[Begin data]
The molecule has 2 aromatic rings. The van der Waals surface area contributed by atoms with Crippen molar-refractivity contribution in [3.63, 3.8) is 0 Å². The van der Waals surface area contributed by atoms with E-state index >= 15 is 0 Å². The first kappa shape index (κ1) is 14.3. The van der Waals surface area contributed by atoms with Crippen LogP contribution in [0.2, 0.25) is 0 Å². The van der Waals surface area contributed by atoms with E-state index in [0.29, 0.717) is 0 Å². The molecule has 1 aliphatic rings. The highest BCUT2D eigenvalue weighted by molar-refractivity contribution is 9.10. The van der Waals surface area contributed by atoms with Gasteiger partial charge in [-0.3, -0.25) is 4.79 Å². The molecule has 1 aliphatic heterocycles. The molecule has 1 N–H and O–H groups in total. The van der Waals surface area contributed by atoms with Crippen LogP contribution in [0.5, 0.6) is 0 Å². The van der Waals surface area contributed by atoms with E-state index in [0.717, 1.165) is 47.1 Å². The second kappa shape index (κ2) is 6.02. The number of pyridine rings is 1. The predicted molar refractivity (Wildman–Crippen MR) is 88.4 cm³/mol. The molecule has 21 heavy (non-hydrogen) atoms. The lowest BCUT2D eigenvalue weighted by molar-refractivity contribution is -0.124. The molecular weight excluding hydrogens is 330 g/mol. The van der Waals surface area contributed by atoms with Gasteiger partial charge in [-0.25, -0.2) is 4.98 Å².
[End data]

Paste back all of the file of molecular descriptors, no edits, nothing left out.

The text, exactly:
The molecule has 2 aromatic rings. The van der Waals surface area contributed by atoms with Crippen molar-refractivity contribution in [3.63, 3.8) is 0 Å². The van der Waals surface area contributed by atoms with E-state index >= 15 is 0 Å². The first kappa shape index (κ1) is 14.3. The van der Waals surface area contributed by atoms with Crippen LogP contribution in [0.2, 0.25) is 0 Å². The van der Waals surface area contributed by atoms with E-state index in [0.29, 0.717) is 0 Å². The molecule has 1 aliphatic rings. The highest BCUT2D eigenvalue weighted by molar-refractivity contribution is 9.10. The van der Waals surface area contributed by atoms with Gasteiger partial charge in [-0.3, -0.25) is 4.79 Å². The molecule has 1 aliphatic heterocycles. The molecule has 1 N–H and O–H groups in total. The van der Waals surface area contributed by atoms with Crippen LogP contribution in [0.5, 0.6) is 0 Å². The van der Waals surface area contributed by atoms with E-state index in [0.717, 1.165) is 47.1 Å². The second kappa shape index (κ2) is 6.02. The number of pyridine rings is 1. The predicted molar refractivity (Wildman–Crippen MR) is 88.4 cm³/mol. The molecule has 21 heavy (non-hydrogen) atoms. The lowest BCUT2D eigenvalue weighted by molar-refractivity contribution is -0.124. The molecular weight excluding hydrogens is 330 g/mol. The van der Waals surface area contributed by atoms with Gasteiger partial charge in [-0.25, -0.2) is 4.98 Å².